I dodged bikes, walked along the flower market, attempted to avoid the red light district, and and eventually bought a smoothie and some Dutch chocolate. It’s a very busy city and there was lots more to see but things I was most interested such as the Bible museum and Jewish museum seemed to be closed. If I had known the bus was going to be more than 30 minutes late, I would have taken the time to go by the Jewish WWII memorial that we had driven by earlier. Oh well.

My take away from Amsterdam is that it is a beautiful town and you might enjoy it if you are quick on your feet and like the sickly sweet smells. But the highlight of my day was probably the quirky cheese man and his delicious Gouda cheese.

Step count: 19,000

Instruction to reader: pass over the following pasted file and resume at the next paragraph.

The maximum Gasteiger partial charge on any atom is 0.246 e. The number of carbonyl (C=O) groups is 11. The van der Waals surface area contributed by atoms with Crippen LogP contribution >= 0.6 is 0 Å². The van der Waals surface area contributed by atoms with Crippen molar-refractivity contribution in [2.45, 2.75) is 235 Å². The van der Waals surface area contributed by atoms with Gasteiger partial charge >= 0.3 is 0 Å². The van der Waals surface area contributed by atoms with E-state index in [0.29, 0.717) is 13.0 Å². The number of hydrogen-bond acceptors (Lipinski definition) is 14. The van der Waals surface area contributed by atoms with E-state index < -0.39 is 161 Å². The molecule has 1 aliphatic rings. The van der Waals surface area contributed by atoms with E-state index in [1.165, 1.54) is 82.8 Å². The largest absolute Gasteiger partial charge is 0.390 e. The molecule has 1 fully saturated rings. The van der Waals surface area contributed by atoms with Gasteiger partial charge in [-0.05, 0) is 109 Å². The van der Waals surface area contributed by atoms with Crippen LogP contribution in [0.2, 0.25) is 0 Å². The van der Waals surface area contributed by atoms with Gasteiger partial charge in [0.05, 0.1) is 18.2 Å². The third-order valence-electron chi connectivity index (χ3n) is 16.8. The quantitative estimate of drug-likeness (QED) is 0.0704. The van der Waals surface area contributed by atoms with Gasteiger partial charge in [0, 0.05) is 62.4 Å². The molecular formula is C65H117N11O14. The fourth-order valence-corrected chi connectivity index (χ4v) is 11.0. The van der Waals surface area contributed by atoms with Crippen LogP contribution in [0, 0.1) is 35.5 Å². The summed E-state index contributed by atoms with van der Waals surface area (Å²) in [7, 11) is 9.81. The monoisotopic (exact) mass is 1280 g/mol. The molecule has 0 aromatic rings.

Cumulative step count: 203,000

Day 10 – Luxembourg and Dinant

Up until now, the group tours I have taken have had max a dozen people. Today, we were 50 people strong all on one big bus. The common tie between all of us: English.

That definitely doesn’t mean American. In fact, I’ve been surprised at how few Americans I’ve met on this trip. Far more have been Canadian, Australian, from the UK, or even India. Many times, I’ve looked at someone and thought they were from the US until they opened their mouths.

Anyway, our perky Spanish guide held a large purple sign over her head and hearded us toward the bus. There were a half dozen other tours leaving from the same time and place so it was a bit of a zoo. Thank goodness for her purple paper taped on a wood stick which she held triumphantly above the crowd.

It is a long ride to Luxembourg. But Marium taught us a lot about both Belgium and Luxembourg on the way. Belgium is a country of about 11 million (roughly the population of Georgia); Luxembourg has about 600,000 residents. Both are effectively governed by Parliament although Belgium has a king and Luxembourg has a duke.